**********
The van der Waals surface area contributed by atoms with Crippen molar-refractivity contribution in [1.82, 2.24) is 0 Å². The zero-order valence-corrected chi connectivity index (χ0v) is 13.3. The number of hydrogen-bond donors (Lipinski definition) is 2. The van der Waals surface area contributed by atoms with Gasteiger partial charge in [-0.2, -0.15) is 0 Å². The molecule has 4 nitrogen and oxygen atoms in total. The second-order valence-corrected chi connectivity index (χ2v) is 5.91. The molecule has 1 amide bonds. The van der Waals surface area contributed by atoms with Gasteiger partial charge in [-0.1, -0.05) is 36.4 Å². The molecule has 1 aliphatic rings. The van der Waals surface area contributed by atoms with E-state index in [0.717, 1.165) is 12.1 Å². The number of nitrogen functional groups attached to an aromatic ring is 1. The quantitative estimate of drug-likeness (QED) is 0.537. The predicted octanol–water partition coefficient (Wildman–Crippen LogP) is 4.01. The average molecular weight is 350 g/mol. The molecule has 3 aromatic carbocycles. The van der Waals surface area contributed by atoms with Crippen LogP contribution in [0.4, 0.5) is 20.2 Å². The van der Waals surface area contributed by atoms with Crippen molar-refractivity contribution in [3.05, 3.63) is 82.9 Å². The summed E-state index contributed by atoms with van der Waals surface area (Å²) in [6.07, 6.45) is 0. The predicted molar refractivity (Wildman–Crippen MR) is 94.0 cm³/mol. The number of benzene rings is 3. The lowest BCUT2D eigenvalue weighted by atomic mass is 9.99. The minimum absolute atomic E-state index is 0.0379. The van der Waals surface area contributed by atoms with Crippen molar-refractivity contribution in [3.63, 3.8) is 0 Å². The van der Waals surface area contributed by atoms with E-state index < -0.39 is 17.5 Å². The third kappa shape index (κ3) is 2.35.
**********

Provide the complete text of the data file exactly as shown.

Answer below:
The van der Waals surface area contributed by atoms with Crippen molar-refractivity contribution in [1.82, 2.24) is 0 Å². The zero-order valence-corrected chi connectivity index (χ0v) is 13.3. The number of hydrogen-bond donors (Lipinski definition) is 2. The van der Waals surface area contributed by atoms with Gasteiger partial charge in [-0.2, -0.15) is 0 Å². The molecule has 4 nitrogen and oxygen atoms in total. The second-order valence-corrected chi connectivity index (χ2v) is 5.91. The molecule has 1 amide bonds. The van der Waals surface area contributed by atoms with Gasteiger partial charge in [-0.1, -0.05) is 36.4 Å². The molecule has 1 aliphatic rings. The van der Waals surface area contributed by atoms with E-state index in [0.717, 1.165) is 12.1 Å². The number of nitrogen functional groups attached to an aromatic ring is 1. The quantitative estimate of drug-likeness (QED) is 0.537. The predicted octanol–water partition coefficient (Wildman–Crippen LogP) is 4.01. The average molecular weight is 350 g/mol. The molecule has 3 aromatic carbocycles. The van der Waals surface area contributed by atoms with Crippen LogP contribution in [0.4, 0.5) is 20.2 Å². The van der Waals surface area contributed by atoms with Crippen molar-refractivity contribution in [3.05, 3.63) is 82.9 Å². The summed E-state index contributed by atoms with van der Waals surface area (Å²) in [6.07, 6.45) is 0. The predicted molar refractivity (Wildman–Crippen MR) is 94.0 cm³/mol. The number of benzene rings is 3. The lowest BCUT2D eigenvalue weighted by atomic mass is 9.99. The minimum absolute atomic E-state index is 0.0379. The van der Waals surface area contributed by atoms with Crippen molar-refractivity contribution in [3.63, 3.8) is 0 Å². The van der Waals surface area contributed by atoms with E-state index < -0.39 is 17.5 Å². The third kappa shape index (κ3) is 2.35.